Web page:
She was young and hot. And I wanted to hurt her.
In the weeks following my discovery of my boyfriend’s affair, I had only two thoughts in my head — I hadn’t been good enough, and I needed her to feel my pain.
I needed her to feel exactly how I felt when I read their intimate messages.
I needed her to know what it felt like to listen to the person I loved tell me after four years that he was choosing someone else.
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I needed her to feel the disrespect, the utter humiliation, and the betrayal of being cheated on.
I needed her to know she was the reason the life I had built was falling apart like a delicate house of cards.
I wanted to hurt her, and I wanted to hurt him, so I threatened to contact her and ask her why she had to ruin what we had. My boyfriend begged me not to make things worse.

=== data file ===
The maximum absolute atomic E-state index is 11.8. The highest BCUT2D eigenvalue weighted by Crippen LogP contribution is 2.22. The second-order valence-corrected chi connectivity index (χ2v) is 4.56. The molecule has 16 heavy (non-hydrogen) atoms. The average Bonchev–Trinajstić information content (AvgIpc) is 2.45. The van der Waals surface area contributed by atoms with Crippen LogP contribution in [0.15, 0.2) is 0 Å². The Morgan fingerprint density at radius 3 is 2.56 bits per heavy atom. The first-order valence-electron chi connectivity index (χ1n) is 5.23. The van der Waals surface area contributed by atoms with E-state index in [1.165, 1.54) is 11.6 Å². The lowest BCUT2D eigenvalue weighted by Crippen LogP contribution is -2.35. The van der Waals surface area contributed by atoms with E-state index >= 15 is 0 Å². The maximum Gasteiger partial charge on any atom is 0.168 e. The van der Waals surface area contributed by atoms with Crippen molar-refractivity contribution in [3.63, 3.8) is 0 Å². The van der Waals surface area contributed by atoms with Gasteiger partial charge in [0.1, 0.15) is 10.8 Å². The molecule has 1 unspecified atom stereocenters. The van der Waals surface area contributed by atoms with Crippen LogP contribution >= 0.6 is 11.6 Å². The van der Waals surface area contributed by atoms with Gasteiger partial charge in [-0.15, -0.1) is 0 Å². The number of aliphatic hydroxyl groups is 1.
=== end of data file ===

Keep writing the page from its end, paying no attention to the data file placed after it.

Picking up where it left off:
I needed someone to blame, and she was it.
Amid the emotional frenzy, I needed to blame someone. It was easier to villainise the other woman rather than admit who the real villain was — my boyfriend.
She was everything I was not — young, tall, skinny, straight hair, foreign. And even though my friends told me she was nowhere as pretty as me, I knew that was not the case.
It didn’t matter how many times they told me he was stupid to let a woman like me go; it didn’t change how I felt — not good enough, unloveable, and unattractive.
Looking at her photos, it was clear why he chose her over me. She was the woman he had tried to mould me into.
Someone who didn’t have flabby arms, or curly, frizzy hair. Someone who liked to party and was comfortable wearing short clothes. Someone who wasn’t a safe option.
Instead of acknowledging that my boyfriend was a lying, cheating jerk, I took the easier way out. I couldn’t hate the one I loved. So I turned my hatred towards her.